Plazas

As places for the community to gather or to hold rituals like processions, plazas could serve as sites of both sacred and quotidian significance. Plazas were often integral to towns in Mesoamerica and the Andes, and these towns entwined with their landscapes. One theme commonly found in both regions was a special connection between water and the plaza.

Both Maya and Inca symbolism linked the plaza with the sea. The Maya associated plazas and water so closely that they used the same word, naab, for both plaza and lagoon. In the Huacaypata, the most important plaza in Cusco, liquids the Incas spilled in libation would fall onto sand they had carried from the ocean into the mountains

High on the shores of Lake Titicaca, water and mountains formed a backdrop for likely ritual activities in the plaza of Tiwanaku. When Tiwanaku flourished, water flowed over and under the surface of the Akapana, the large temple adjacent to the plaza at the center of the city, similar to the flow of water down the nearby mountains during a storm.

The glyph for “town” in Nahuatl, a language spoken by the Aztecs and other groups in the basin of Mexico, shows a strong connection between the plaza and the town. The Nahuatl word altepetl, or “town,” literally means “water mountain,” written as a mountain with a spring. In the first image of this section, from the Codex Nuttall, the glyph for altepetl appears on the left. The image of a spring flowing from the altepetl glyph into a lake-plaza illustrates how closely plazas and towns were linked through water.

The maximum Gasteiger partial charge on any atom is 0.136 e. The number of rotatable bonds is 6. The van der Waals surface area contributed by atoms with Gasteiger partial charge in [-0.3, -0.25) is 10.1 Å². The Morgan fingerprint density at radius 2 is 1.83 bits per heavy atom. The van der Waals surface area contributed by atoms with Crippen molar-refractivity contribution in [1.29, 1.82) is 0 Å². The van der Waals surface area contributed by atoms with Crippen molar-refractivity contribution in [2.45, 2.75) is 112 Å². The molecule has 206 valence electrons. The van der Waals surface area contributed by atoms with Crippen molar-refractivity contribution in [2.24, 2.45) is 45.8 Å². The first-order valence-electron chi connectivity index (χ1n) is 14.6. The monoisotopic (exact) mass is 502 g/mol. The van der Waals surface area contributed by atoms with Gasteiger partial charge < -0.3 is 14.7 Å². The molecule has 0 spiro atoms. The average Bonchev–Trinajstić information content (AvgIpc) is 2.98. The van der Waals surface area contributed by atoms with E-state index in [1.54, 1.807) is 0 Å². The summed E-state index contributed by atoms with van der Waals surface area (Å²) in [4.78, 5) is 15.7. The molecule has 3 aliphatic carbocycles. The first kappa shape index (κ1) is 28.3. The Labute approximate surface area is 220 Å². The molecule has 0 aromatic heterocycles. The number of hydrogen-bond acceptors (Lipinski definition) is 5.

References:

Alan L. Kolata, “Mimesis and Monumentalism in Native Andean Cities,” RES: Anthropology and Aesthetics 29/30 (April 1996): 223–36.

Jerry D. Moore, “The Archaeology of Plazas and the Proxemics of Ritual: Three Andean Traditions,” American Anthropologist, New Series, 98, no. 4 (December 1996): 789–802.

Logan Wagner, Hal Box, and Susan Kline Morehead, Ancient Origins of the Mexican Plaza: From Primordial Sea to Public Space, Roger Fullington Series in Architecture (Austin: University of Texas Press, 2013).

 

Exhibit Items